A transfer case is the center of the drivetrain of four-wheel drive and some all-wheel drive vehicles. Mounted to the back of the transmission, it splits engine power and sends it to the front and rear axles by means of front and rear drive shafts. It also synchronizes the difference in rotation of the front and rear wheels, and may contain one or more sets of low range gears for off-road use.
Low range gears in the transfer case allow the vehicle to drive at much slower speeds while still operating within the usable power band or RPM range of the engine. This also increases the torque available at the axles. Low-range gears are used during slow-speed or extreme off-road maneuvers, such as navigating dangerous roads, rock crawling, or when pulling a heavy load. This feature is often not present on all-wheel drive vehicles.
On some vehicles, such as four-wheel drive trucks or vehicles intended for off-road use, the transfer case is controlled by the driver. The driver can engage the transfer case into either two-wheel drive or four-wheel drive mode. This is sometimes accomplished by means of a shifter, similar to that in a manual transmission. On some vehicles, the transfer case may be electronically operated by a switch or button. Others have transfer cases that are not selectable and are permanently locked into all-wheel drive mode. This type of transfer case may also be called the center differential.
If you dissect a transfer case, you will find a few components that are common in all transfer cases, such as an input shaft. An input shaft is spun by the transmission and is connected to two output shafts: one that spins the front driveshaft, and one that spins the rear driveshaft. Most modern transfer cases also have a differential. The transfer case differential is just like the differential in the axles. It allows one output to spin at a different rate than the other to avoid driveline bind on hard surfaces.
The three basic types of transfer cases are part-time 4WD, full-time 4WD, and active 4WD.
Part-time 4WD is the most common type of transfer case. It allows you to operate the vehicle in two-wheel drive, four-wheel drive high-range (4Hi), and four-wheel drive low-range (4Lo). The 4Hi operation typically utilizes a differential to improve drivability. Part-time 4WD systems offer smoother operation on pavement and better fuel economy since the front driveshaft and axle can be cut off completely from the power. The strongest transfer cases are generally part-time systems because they are designed for real off-road use, often in truck and utility vehicle applications.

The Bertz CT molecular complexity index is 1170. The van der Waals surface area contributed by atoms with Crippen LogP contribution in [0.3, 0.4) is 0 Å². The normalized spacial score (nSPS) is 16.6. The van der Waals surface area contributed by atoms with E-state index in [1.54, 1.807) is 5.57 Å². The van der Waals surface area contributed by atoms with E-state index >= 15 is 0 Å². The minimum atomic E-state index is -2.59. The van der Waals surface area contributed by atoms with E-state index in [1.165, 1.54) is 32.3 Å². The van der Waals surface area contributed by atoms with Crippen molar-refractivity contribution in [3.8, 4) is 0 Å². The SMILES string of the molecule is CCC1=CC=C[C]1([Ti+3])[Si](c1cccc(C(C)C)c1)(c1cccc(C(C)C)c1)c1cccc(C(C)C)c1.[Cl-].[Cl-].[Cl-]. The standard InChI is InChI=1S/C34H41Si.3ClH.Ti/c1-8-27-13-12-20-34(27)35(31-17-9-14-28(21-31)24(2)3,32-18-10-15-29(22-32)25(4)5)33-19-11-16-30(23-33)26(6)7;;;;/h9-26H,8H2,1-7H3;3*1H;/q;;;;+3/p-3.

Full-time 4WD is the simplest type of transfer case. It sends power to the front and rear axles all the time. To eliminate, or at least diminish, driveline bind on hard surfaces, this type of transfer case also uses a differential in high range. Some offer a 4Hi lock position which locks the differential to improve traction on slippery surfaces, but will also cause binding when operated on dry pavement.
Active 4WD is the easiest type of transfer case to use because it does not require any input from the driver. A variety of full-time and part-time systems have been developed that use electronic, computerized, or mechanical means to adjust the amount of power delivered to the axles according to wheel slip. They have a variety of names and levels of performance, but they provide some of the benefits of a part-time system without the owner ever having to switch anything. Active 4WD was designed for smooth operation without any input from the driver and can be found on everything from trucks to luxury sports cars.
The primary difference between the transfer case in a 4WD vehicle and that of an AWD vehicle is that the latter does not offer an additional torque multiplying low gear ratio used for serious off-roading. In all wheel drive vehicles, there is a need to allow for driveline slip to avoid binding the driveline. This is accomplished by including differential gears inside the transfer case.
The transfer case is always working, whether you use the four-wheel drive on your vehicle or not. Your transfer case fluid level and condition should be inspected every time you get an oil change. Transfer cases may be filled with gear oil, automatic transmission fluid (ATF), or specialty lubricants. It is important to regularly inspect the transfer case for any damage, leaks, or other concerns. The fluid level and condition should also be inspected, as transfer case fluid may leak from the output shaft seals, input shaft seal, case gaskets, or fluid inspection and drain plug gaskets.
If you are considering purchasing a vehicle with a transfer case, have an ASE certified technician visually inspect the case exterior, the fluid level and condition, and test drive the vehicle to make sure the four-wheel or all-wheel drive system operates properly. Follow the vehicle manufacturer’s recommendation regarding transfer case fluid type and how often it should be replaced. If the transfer case oil has become contaminated, shows evidence of metal particles, or is black in color, it should be replaced right away.